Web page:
FT: Going further back, could you talk about your battles with some of South Carolina’s environmental groups? These groups are usually seen as progressive, yet you, as South Carolina’s only [socially] progressive congressman, have butted heads with them on more than one occasion. How did that come about?

JC: One of the things I think exists in our society is that there are several Catch-22s that I think impede progress and rupture relationships. I think the classic one is over this bridge that I still think needs to be built.

If a bridge were over [Lake Marion] connecting Highway 33 coming out of Orangeburg with 122 that comes out of Sumter, it would create a corridor between Sumter and Orangeburg that’s the ideal place for retreats, recreational stuff and all kinds of ways for South Carolina to capitalize on this tourist trade for tourists who cannot afford and may not even be interested in going to Hilton Head and Myrtle Beach.

Now, the reason [environmentalists] gave for opposing this bridge is that it would destroy, I forget how many, nine or 10 acres of wetlands. Well, all of the wetlands they talked about, none of them are connected to the lake.

Under [federal] regulations, a ditch [that holds water] becomes [classified as] a wetland. Why are those ditches there? Those ditches are there because when I was growing up — I grew up over there — they didn’t pave roads in black communities. They would dig ditches for the water to drain, and they would have these tractors that would scrape the roads.

So I get to the Congress and I decide, ‘OK, we dug the ditches to keep from paving the roads, but today, in order to pave the roads, you’ve got to cover the ditches.’ So [the environmentalists] say, ‘We’re going to stop you from covering the ditches because those ditches are now wetlands.’ … I just think it’s very disingenuous, and I have not held back on that at all.

FT: There’s a passage you wrote that says, ‘No matter how tortuous I have found many of my experiences to be, I have never questioned their efficacies or failed to find a blessing in all of them — with the possible exception of my efforts on behalf of S.C. State.’ — Could you elaborate?

JC: When I was running the Human Affairs Commission, South Carolina State and all the other Southern schools were sued over equitable funding. The lawsuit contended that these Southern schools were not funding higher education for blacks on par with funding higher education for whites. Dick Riley gets elected [governor] and Dick decided he wanted to be the education governor, and he wanted to get South Carolina out from under that lawsuit.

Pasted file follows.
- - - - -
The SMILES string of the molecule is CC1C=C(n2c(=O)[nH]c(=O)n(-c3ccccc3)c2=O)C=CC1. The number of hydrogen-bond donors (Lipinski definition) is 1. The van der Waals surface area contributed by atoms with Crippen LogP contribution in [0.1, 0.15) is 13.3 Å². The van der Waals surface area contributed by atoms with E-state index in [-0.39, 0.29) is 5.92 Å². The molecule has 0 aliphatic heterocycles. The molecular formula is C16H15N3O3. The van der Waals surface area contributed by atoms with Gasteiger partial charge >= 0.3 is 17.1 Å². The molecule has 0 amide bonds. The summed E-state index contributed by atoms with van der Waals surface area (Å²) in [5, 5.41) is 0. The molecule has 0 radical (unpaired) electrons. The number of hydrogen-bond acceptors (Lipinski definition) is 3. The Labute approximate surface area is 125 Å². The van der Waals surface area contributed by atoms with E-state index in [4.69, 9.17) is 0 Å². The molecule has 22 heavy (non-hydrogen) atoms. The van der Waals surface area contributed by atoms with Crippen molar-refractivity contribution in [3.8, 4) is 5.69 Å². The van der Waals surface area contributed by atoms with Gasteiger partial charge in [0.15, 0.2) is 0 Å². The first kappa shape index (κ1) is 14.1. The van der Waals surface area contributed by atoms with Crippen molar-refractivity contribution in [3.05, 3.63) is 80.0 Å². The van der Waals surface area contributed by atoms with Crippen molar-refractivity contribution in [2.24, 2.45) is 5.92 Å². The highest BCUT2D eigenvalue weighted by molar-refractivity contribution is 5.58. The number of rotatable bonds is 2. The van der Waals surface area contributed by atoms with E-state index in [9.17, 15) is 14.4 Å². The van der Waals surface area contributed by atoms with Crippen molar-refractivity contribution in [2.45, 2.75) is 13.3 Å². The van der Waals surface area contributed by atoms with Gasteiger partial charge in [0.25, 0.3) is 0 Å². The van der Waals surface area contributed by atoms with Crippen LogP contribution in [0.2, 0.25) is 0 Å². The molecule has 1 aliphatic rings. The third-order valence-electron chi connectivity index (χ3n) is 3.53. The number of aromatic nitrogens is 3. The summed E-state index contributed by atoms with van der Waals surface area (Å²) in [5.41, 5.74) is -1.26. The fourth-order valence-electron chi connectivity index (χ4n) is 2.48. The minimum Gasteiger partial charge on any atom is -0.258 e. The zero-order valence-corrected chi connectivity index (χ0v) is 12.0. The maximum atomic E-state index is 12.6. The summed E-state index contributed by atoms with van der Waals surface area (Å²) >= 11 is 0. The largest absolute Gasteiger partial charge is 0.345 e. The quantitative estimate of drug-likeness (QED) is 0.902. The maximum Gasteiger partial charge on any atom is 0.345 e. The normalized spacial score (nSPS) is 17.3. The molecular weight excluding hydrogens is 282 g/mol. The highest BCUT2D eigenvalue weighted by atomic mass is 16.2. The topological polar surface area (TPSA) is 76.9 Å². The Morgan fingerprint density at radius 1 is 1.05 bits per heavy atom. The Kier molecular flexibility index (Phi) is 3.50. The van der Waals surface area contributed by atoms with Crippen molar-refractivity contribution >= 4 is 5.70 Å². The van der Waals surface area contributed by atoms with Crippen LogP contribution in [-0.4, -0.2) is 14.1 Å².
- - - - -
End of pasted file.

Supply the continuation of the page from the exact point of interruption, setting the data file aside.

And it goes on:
There were two big parts to [Riley’s] plan. One was that each state-supported institution of higher learning would be granted a unique mission, and South Carolina State’s unique mission was a terminal degree in education. No other school supported by the state would be allowed that particular discipline. Anybody in the state, black or white, if you want to get a terminal degree in education, you have to go to South Carolina State to get it. The second thing was that the business community would get together and establish an endowment, which did not exist at South Carolina State. Those were the two big things.

That was submitted to the federal court. The federal court accepted it and took South Carolina out of the lawsuit. All of the other Southern states went on being sued. South Carolina came out. About three years later, the Higher Education Commission granted Nova [Southeastern] University in Florida authorization to set up shop in South Carolina and offer the same degree. Therefore, South Carolina State’s unique mission was gone. Now let me tell you how that worked. South Carolina State’s student body had gotten up to 10 percent white. I don’t think it’s 1 percent anymore.

FT: And that undercut progress at South Carolina State?

JC: Undercut it big time. And that bothered me to no end. One day, I’d been talking with [my wife] Emily about our schoolmates and classmates stepping up to help fund an endowment, because the business community never did their piece. Never did it. I was speaking to the South Carolina State alumni up in D.C., and I announced that night what I thought we needed to do as alumni. I said, “Now, I’m going to lead by example on this one. Within the next three years, Emily and I are going to raise a million dollars and set up a million-dollar endowment at the school.” I think they thought I’d stayed too long at the bar. But we did it. We got that endowment up to $1.7 million.

Now, when I was on the Transportation Committee, when we started re-authorizing the transportation bill, there were about five or six university transportation centers in the country. I ended up on the conference committee. The night the deal was cut to close the bill, at about 11 o’clock, my staffer Danny Cromer called me and said, ‘Congressman, I think we finally got us a bill.’ I said, ‘Is there anything unusual that I need to be aware of?’ … He said, ‘No, there’s nothing unusual, but there’s one thing that’s kind of interesting. They’ve increased the number of transportation centers from five or six to 32.’ I said, ‘What?’ He said, ‘Yeah, they’re setting up these centers. They carry about $10 million with it.’ I said, ‘Well, did they put one in South Carolina?’